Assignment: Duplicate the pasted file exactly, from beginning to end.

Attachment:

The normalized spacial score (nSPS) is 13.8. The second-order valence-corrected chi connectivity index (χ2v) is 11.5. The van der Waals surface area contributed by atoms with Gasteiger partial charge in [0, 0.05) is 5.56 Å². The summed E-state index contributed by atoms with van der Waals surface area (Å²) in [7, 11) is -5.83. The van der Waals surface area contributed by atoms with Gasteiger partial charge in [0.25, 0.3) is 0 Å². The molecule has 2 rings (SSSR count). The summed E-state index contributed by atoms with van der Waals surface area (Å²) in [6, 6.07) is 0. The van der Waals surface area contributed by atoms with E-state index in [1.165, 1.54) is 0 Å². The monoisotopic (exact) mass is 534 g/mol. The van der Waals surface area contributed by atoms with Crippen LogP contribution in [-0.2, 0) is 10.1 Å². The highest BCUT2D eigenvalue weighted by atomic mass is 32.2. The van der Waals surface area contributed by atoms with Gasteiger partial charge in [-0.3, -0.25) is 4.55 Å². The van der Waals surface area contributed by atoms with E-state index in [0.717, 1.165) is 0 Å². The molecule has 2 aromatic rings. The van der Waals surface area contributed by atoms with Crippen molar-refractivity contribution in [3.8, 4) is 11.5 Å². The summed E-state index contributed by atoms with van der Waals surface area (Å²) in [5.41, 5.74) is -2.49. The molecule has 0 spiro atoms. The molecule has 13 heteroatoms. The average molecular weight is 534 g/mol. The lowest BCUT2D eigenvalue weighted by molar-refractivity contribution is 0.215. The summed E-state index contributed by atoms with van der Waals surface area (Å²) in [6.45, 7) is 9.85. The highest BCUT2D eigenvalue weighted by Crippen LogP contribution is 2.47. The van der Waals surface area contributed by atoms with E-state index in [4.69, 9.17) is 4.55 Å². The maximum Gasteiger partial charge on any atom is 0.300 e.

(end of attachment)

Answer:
The normalized spacial score (nSPS) is 13.8. The second-order valence-corrected chi connectivity index (χ2v) is 11.5. The van der Waals surface area contributed by atoms with Gasteiger partial charge in [0, 0.05) is 5.56 Å². The summed E-state index contributed by atoms with van der Waals surface area (Å²) in [7, 11) is -5.83. The van der Waals surface area contributed by atoms with Gasteiger partial charge in [0.25, 0.3) is 0 Å². The molecule has 2 rings (SSSR count). The summed E-state index contributed by atoms with van der Waals surface area (Å²) in [6, 6.07) is 0. The van der Waals surface area contributed by atoms with E-state index in [1.165, 1.54) is 0 Å². The monoisotopic (exact) mass is 534 g/mol. The van der Waals surface area contributed by atoms with Crippen LogP contribution in [-0.2, 0) is 10.1 Å². The highest BCUT2D eigenvalue weighted by atomic mass is 32.2. The van der Waals surface area contributed by atoms with Gasteiger partial charge in [-0.3, -0.25) is 4.55 Å². The van der Waals surface area contributed by atoms with E-state index in [0.717, 1.165) is 0 Å². The molecule has 2 aromatic rings. The van der Waals surface area contributed by atoms with Crippen molar-refractivity contribution in [3.8, 4) is 11.5 Å². The summed E-state index contributed by atoms with van der Waals surface area (Å²) in [5.41, 5.74) is -2.49. The molecule has 0 spiro atoms. The molecule has 13 heteroatoms. The average molecular weight is 534 g/mol. The lowest BCUT2D eigenvalue weighted by molar-refractivity contribution is 0.215. The summed E-state index contributed by atoms with van der Waals surface area (Å²) in [6.45, 7) is 9.85. The highest BCUT2D eigenvalue weighted by Crippen LogP contribution is 2.47. The van der Waals surface area contributed by atoms with E-state index in [4.69, 9.17) is 4.55 Å². The maximum Gasteiger partial charge on any atom is 0.300 e.